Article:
January 21, 2022

China’s crude oil imports drop for first time since 2001 | Business and Economy


Decline comes as Beijing clamps down on the refining sector to curb excess domestic fuel production.

China’s annual crude oil imports slid 5.4 percent in 2021, dropping for the first time since 2001, as Beijing clamped down on the refining sector to curb excess domestic fuel production while refiners drew down massive inventories.

China has been the global oil demand driver for the last decade and accounted for 44 percent of worldwide growth in oil imports since 2015, when Beijing started issuing import quotas to independent refiners. Benchmark Brent crude oil weakened slightly to $84.40 per barrel in the wake of the data release.

The fall in shipments as the world’s top crude importer, to 512.98 million tonnes (equivalent to 10.26 million barrels per day) from 542.39 million tonnes in the 2020s, was shown in data from the General Administration of Chinese Customs on Friday.

The Reuters news agency last year reported slowing imports into the world’s No. 2 refiner as Beijing scrutinised tax evasion and irregular quota trading among independent refineries and also cut fuel export quotas to restrain crude processing.

December oil arrivals reached 46.14 million tonnes, up nearly 20 percent in the first monthly year-on-year growth since April, as independent refiners rushed to utilise 2021 quotas, customs data showed. The December influx, equivalent to about 10.87 million barrels per day, was the highest daily amount since March.

The drop for 2021 compares with an average annual import growth rate of nearly 10 percent since 2015, according to China customs data.

In 2020, companies went on a massive stock building drive amid the lowest oil prices in decades and a rapid recovery in fuel demand from the early impact of the COVID-19 pandemic. But in 2021, refiners and traders drew down inventories amid higher prices and slower growth in fuel demand.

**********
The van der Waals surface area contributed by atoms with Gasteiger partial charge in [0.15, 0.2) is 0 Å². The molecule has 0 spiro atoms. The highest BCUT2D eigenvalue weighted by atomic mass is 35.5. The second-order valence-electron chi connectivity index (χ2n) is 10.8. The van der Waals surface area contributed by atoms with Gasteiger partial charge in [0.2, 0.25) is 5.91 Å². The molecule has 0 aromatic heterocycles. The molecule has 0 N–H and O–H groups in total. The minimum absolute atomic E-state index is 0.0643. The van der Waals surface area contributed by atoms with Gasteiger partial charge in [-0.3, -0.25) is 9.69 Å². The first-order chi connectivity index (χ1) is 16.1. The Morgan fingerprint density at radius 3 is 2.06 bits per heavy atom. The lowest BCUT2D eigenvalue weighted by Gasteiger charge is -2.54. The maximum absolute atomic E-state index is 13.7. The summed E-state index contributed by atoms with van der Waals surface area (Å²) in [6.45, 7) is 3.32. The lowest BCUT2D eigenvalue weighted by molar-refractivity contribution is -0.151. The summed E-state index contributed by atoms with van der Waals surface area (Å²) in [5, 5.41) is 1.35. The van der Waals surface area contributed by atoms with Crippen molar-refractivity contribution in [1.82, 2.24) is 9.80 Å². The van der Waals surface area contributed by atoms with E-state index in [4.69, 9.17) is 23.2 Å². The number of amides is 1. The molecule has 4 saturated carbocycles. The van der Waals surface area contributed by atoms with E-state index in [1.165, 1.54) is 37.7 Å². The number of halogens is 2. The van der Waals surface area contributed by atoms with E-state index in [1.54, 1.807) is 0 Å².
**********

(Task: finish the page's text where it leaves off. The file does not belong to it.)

‘Cool the hype’

“Rising crude prices, a ‘backwardated’ market structure and the government’s overall strategy to cool the hype in the commodities market worked together in driving down last year’s crude oil imports,” said Mia Geng, analyst with consultancy FGE.

In a backwardated market, prompt delivery prices are higher than those in future months, discouraging companies from storing oil.

Liu Yuntao, an analyst with Energy Aspects, estimated 70 to 90 million barrels of crude oil were drawn down from storage throughout last year, including a rare public auction of strategic petroleum reserves in September.

Monthly imports recorded year-on-year declines for eight straight months between April and November, as Beijing probed the irregular trading of import quotas that have resulted in reductions in permits for the independent refiners.

Meanwhile, natural gas imports, including piped gas and liquefied natural gas (LNG), expanded 19.9 percent in 2021 from the previous year to a record of 121.36 million tonnes, the customs data showed.

The growth, accelerating from the previous year’s 5.3 percent increase, was buoyed by robust Chinese LNG purchases, especially in the first half of 2021, that saw the country leapfrog Japan as the world’s largest buyer of the super-chilled fuel.





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